After Riot published a ruling Sunday alleging Team Impulse failed to sign contracts with players and pay them on time, former substitute Kenneth "Ken" Tang has accused the organization of not paying him and several other staff for their work during the split.
In a TwitLonger posted on Monday, Ken claimed that he was not compensated for the four matches he played for Team Impulse. He also claimed the team promised to reimburse him for travel costs, but has not done so.
According to Ken, fellow sub Meng "beibei" Zhang has also not been paid his minimum required compensation. He went on to claim the team's coach and three players, Weng "Feng" Xiao-Feng, Brandon "Mash" Phan and Austin "Gate" Yu, are owed several months of pay each.
In its ruling, Riot said that it could not determine whether players were still owed pay beyond the minimum required compensation, as no initial contracts were signed, and investigators could not find documentation of the agreements made between the organization and its employees. However, it did find that the organization had not paid the minimum to its players on time, going back as far as the 2015 NA LCS Summer Split.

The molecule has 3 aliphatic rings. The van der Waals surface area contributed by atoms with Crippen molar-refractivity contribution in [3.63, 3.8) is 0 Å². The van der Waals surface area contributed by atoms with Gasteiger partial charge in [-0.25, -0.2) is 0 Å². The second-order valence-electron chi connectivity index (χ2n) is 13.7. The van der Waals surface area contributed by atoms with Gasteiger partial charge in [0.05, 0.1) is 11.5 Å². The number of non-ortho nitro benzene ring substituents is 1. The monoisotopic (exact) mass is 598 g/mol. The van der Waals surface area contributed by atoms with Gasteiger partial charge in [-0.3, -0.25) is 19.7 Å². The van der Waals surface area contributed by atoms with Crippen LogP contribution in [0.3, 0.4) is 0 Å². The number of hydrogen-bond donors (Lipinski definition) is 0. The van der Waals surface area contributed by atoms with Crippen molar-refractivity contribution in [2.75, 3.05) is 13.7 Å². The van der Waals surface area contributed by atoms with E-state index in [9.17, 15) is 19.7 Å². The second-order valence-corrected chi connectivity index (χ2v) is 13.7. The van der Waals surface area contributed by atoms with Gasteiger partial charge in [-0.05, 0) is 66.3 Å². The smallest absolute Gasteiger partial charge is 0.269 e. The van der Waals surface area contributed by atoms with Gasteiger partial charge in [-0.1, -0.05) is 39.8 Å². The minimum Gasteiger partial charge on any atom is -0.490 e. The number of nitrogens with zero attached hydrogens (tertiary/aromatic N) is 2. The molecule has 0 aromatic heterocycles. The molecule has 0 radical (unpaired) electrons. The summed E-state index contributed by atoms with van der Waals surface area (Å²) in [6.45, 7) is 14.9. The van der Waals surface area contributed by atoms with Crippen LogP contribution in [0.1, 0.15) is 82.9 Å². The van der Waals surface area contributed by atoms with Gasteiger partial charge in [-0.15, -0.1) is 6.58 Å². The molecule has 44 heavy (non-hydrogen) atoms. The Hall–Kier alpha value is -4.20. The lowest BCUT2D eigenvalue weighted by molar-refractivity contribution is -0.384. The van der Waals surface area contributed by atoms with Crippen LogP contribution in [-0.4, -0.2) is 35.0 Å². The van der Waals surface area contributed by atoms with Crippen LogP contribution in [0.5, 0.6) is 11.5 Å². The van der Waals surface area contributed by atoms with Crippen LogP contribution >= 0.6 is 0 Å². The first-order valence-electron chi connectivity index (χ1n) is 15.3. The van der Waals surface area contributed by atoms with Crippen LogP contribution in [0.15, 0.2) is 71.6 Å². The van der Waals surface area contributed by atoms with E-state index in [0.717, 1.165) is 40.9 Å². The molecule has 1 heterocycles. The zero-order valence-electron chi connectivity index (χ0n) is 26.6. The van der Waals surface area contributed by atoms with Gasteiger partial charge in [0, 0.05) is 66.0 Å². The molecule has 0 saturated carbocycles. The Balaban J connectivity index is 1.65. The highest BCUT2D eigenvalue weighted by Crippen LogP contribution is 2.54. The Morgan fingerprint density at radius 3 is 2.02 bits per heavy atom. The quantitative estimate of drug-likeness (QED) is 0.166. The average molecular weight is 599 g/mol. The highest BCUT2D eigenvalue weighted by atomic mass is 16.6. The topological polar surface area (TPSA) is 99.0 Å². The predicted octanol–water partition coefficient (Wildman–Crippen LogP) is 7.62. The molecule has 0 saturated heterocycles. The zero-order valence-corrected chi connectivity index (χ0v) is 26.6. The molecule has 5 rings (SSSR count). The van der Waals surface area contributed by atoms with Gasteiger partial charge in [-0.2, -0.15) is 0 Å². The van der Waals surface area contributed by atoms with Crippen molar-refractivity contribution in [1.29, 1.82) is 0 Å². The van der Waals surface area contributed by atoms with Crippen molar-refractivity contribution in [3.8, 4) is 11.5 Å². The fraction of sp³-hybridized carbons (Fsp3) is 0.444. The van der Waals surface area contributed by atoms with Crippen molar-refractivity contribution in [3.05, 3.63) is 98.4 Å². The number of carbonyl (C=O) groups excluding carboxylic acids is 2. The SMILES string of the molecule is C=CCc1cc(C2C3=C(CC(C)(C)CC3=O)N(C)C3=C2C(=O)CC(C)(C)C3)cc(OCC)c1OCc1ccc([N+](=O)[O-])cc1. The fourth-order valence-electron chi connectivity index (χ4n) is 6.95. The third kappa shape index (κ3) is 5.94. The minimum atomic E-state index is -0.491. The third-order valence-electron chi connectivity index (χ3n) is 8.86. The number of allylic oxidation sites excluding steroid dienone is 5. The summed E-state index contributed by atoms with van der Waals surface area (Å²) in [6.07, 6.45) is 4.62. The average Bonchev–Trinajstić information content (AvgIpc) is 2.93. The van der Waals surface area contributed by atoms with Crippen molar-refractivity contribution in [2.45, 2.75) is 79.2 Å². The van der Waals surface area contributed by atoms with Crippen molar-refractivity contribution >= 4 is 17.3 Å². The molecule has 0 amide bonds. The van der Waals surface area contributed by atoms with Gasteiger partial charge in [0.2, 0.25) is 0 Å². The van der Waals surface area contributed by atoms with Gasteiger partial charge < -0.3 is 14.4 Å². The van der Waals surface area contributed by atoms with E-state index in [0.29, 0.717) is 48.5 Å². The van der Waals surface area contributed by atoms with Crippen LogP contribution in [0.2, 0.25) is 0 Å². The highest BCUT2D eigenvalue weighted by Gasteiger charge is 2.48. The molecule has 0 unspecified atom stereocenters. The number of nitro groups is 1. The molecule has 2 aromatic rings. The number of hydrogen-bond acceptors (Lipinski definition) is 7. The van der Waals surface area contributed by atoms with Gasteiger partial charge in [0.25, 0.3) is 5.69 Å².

Ken said that after finishing his period substituting for the team, he stayed with the organization as a volunteer analyst, though in a diminishing capacity as he shifted to focus on schoolwork.
"[A]round one week before the original relegation match date (later it was delayed for two weeks), team manager Lucas contacted me [saying] that he requires my assistance and be at the house for a week to prepare for the relegation," he wrote. "At the time I was having my midterm and I refused as the risk is too big and the job is unpaid. Later on when Riot announced that the match will be delayed for two weeks, I went to the team house for a week to prepare and [fixed] internal problems."
Team Impulse has been banned from the NA LCS and all Riot-sanctioned tournaments. Riot has given the organization a $20,000 fine and a 10-day deadline in which they must sell their LCS spot to another organization. The players and staff were not affected and will still be allowed to play, provided they can find new ownership.
Daniel Rosen is a news editor for theScore esports. You can follow him on Twitter.